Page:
Competitive edge is hard

By Peter Coffee  |  Posted 2004-12-13 Print this article Print

to hold"> Traditional competitive analysis and forecasting wont suffice in multinational service-sector scenarios, warned John Sargent, a senior adviser to the assistant secretary for technology policy at the U.S. Department of Commerce, in Washington. "Nations that traditionally had to develop a lot of infrastructure to grow their economies can now bypass many of the steps of national economic development and jump right to the top part of the value chain," Sargent said.

Season goods with services

Industry practitioners are enriching their basic business models with service-based enhancements. At Deere & Co., the Moline, Ill., maker of John Deere agricultural equipment, the effective performance of the companys essentially mature farming technology is dramatically improved by the companys provision of differential GPS (Global Positioning System) services.

"We sell a worldwide correction signal for GPS that lets farmers position their equipment within 3 centimeters," said Tom Hein, Deeres manager of technology, during an Almaden conference session on services in the manufacturing sector. By reducing the waste of costly fertilizers and other chemicals, that precision translates to increased profit per acre more cost-effectively than by trying to get the same improvement out of other steps in the process.

Deeres leveraging of the base-line, freely available GPS technology should call attention not just to the power but also to the pitfalls of building service offerings on platforms provided by others. The edge that comes from using an outside providers best-of-breed platform can be blunted by two hazards that the forward-looking IT architect must be prepared to address.

The first risk is losing competitive differentiation as ones competitors adopt the same sold-to-all-comers services. The second risk is that one will give away high-value knowledge to the service provider in the process of fine-tuning the service relationship, which the service provider will then be in a position to sell to ones competitors in the consulting role that many such providers are taking on.

"The issue of trust comes up again and again," said conference speaker Robert Johansen, president and CEO of the nonprofit Institute for the Future, in Palo Alto, Calif., "and I almost get tired of it because it always seems like a surprise."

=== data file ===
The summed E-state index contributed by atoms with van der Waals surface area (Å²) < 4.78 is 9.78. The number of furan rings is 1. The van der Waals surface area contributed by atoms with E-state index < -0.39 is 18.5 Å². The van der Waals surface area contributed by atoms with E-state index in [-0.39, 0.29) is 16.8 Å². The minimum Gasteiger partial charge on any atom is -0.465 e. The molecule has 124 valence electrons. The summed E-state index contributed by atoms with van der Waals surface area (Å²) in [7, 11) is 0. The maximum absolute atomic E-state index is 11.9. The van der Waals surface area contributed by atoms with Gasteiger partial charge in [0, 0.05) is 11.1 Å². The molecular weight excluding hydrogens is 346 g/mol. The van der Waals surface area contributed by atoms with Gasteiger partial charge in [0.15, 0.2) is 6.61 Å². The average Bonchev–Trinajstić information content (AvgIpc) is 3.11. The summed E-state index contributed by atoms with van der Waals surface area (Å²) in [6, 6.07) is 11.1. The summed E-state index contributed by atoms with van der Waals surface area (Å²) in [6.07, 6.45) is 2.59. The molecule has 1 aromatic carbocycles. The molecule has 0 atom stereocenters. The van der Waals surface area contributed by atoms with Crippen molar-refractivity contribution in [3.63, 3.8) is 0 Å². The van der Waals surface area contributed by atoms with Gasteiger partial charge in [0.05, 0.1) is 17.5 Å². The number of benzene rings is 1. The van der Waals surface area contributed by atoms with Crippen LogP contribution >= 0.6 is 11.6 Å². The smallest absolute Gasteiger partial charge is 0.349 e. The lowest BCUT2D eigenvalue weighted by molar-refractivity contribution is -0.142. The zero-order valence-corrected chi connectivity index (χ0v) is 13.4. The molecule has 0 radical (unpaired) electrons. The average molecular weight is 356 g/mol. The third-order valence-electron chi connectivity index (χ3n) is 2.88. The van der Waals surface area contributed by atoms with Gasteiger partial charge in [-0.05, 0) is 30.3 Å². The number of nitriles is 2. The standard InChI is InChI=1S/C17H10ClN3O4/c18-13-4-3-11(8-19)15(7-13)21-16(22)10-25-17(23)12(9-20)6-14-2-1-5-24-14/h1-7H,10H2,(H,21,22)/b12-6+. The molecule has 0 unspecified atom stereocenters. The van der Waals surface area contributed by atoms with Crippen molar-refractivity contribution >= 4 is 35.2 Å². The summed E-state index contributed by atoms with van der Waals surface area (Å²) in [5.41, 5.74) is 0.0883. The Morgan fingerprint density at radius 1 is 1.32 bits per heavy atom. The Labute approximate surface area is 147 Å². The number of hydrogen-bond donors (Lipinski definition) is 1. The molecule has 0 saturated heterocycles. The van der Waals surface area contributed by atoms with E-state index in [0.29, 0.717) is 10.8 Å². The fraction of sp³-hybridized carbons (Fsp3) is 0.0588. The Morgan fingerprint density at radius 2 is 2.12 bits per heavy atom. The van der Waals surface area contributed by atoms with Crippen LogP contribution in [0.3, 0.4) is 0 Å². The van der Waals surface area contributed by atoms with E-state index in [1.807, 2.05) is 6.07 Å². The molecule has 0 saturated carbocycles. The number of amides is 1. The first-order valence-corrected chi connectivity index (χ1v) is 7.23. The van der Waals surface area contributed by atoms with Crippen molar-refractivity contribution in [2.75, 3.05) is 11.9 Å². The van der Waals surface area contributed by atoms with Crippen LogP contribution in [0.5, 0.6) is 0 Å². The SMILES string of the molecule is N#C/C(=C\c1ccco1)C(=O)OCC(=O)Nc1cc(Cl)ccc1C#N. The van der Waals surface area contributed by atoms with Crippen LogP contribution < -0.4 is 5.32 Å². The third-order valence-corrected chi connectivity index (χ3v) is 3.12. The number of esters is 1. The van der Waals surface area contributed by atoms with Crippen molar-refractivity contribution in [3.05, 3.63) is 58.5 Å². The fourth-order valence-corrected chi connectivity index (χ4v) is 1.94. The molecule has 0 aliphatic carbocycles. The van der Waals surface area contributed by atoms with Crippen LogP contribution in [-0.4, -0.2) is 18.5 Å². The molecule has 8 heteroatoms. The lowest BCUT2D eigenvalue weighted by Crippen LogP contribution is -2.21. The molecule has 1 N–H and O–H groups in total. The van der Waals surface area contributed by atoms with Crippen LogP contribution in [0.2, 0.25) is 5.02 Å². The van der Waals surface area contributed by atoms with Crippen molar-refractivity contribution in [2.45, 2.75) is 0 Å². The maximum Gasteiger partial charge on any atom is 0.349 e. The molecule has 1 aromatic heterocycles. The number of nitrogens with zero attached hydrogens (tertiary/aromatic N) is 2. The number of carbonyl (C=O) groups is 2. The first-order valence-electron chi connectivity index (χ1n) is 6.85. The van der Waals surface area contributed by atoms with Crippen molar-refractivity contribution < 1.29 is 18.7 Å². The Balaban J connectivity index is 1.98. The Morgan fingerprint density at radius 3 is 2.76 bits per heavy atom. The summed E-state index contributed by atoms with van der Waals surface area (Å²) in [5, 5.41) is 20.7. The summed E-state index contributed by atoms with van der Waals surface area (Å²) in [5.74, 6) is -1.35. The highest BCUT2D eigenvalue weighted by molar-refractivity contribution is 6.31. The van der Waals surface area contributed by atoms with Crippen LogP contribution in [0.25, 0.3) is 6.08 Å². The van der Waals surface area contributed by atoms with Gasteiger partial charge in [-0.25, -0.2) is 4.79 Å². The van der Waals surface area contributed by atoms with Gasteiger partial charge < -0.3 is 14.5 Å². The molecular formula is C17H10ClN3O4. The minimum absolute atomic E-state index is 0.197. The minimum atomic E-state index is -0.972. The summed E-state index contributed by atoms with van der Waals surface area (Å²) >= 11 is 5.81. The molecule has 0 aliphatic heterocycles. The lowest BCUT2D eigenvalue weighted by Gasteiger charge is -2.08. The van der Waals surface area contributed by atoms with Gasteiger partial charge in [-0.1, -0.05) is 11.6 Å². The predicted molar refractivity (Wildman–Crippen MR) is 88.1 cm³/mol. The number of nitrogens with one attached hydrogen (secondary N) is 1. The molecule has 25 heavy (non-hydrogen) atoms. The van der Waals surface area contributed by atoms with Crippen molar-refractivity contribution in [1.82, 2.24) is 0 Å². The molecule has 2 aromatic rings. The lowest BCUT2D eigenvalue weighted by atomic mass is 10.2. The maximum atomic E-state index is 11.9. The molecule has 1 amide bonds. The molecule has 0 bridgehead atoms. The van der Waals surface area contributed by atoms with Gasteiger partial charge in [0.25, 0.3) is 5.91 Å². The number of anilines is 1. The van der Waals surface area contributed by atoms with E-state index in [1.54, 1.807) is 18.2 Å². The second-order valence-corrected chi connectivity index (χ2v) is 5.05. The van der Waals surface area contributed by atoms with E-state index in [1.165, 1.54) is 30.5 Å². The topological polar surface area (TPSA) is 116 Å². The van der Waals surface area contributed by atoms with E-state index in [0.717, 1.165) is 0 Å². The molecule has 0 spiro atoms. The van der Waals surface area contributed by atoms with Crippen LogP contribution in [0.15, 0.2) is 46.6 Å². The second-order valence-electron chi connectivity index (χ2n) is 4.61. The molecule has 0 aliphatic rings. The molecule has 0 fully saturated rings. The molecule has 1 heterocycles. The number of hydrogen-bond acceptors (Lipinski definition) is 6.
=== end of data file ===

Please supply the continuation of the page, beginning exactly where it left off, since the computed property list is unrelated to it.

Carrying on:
The challenge of choice

Many enterprise developers will also find more than one viable supplier for key services, unlike the case with GPS, which is pretty much the only player in its game. In competitive situations, an enterprise team must strike a careful balance: It can try to make the most of a cultivated relationship with its service provider of choice, but it should maintain flexibility by confining itself, where possible, to common-subset and standards-based services. This preserves a competitive market for service provision.

Next Page: Seeing service consumers in different roles.

Peter Coffee is Director of Platform Research at, where he serves as a liaison with the developer community to define the opportunity and clarify developersÔÇÖ technical requirements on the companyÔÇÖs evolving Apex Platform. Peter previously spent 18 years with eWEEK (formerly PC Week), the national news magazine of enterprise technology practice, where he reviewed software development tools and methods and wrote regular columns on emerging technologies and professional community issues.Before he began writing full-time in 1989, Peter spent eleven years in technical and management positions at Exxon and The Aerospace Corporation, including management of the latter companyÔÇÖs first desktop computing planning team and applied research in applications of artificial intelligence techniques. He holds an engineering degree from MIT and an MBA from Pepperdine University, he has held teaching appointments in computer science, business analytics and information systems management at Pepperdine, UCLA, and Chapman College.

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